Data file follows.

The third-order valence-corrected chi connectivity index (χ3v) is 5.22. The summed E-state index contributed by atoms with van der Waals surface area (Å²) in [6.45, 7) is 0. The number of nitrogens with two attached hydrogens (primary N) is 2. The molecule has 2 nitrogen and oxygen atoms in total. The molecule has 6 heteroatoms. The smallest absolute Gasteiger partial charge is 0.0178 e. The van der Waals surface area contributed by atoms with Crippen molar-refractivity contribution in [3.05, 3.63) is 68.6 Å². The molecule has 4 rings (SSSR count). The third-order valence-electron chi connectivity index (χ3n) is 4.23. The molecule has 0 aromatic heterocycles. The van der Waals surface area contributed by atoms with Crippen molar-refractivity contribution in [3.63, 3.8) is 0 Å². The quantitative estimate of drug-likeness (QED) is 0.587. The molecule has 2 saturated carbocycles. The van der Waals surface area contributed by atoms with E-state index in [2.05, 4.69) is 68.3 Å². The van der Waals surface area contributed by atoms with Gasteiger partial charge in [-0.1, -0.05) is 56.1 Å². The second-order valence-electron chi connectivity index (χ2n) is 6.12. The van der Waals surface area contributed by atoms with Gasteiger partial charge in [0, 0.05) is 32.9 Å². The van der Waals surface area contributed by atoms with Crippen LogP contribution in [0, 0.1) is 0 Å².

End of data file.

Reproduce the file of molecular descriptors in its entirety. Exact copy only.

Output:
The third-order valence-corrected chi connectivity index (χ3v) is 5.22. The summed E-state index contributed by atoms with van der Waals surface area (Å²) in [6.45, 7) is 0. The number of nitrogens with two attached hydrogens (primary N) is 2. The molecule has 2 nitrogen and oxygen atoms in total. The molecule has 6 heteroatoms. The smallest absolute Gasteiger partial charge is 0.0178 e. The van der Waals surface area contributed by atoms with Crippen molar-refractivity contribution in [3.05, 3.63) is 68.6 Å². The molecule has 4 rings (SSSR count). The third-order valence-electron chi connectivity index (χ3n) is 4.23. The molecule has 0 aromatic heterocycles. The van der Waals surface area contributed by atoms with Crippen molar-refractivity contribution in [3.63, 3.8) is 0 Å². The quantitative estimate of drug-likeness (QED) is 0.587. The molecule has 2 saturated carbocycles. The van der Waals surface area contributed by atoms with E-state index in [2.05, 4.69) is 68.3 Å². The van der Waals surface area contributed by atoms with Gasteiger partial charge in [-0.1, -0.05) is 56.1 Å². The second-order valence-electron chi connectivity index (χ2n) is 6.12. The van der Waals surface area contributed by atoms with Gasteiger partial charge in [0, 0.05) is 32.9 Å². The van der Waals surface area contributed by atoms with Crippen LogP contribution in [0, 0.1) is 0 Å².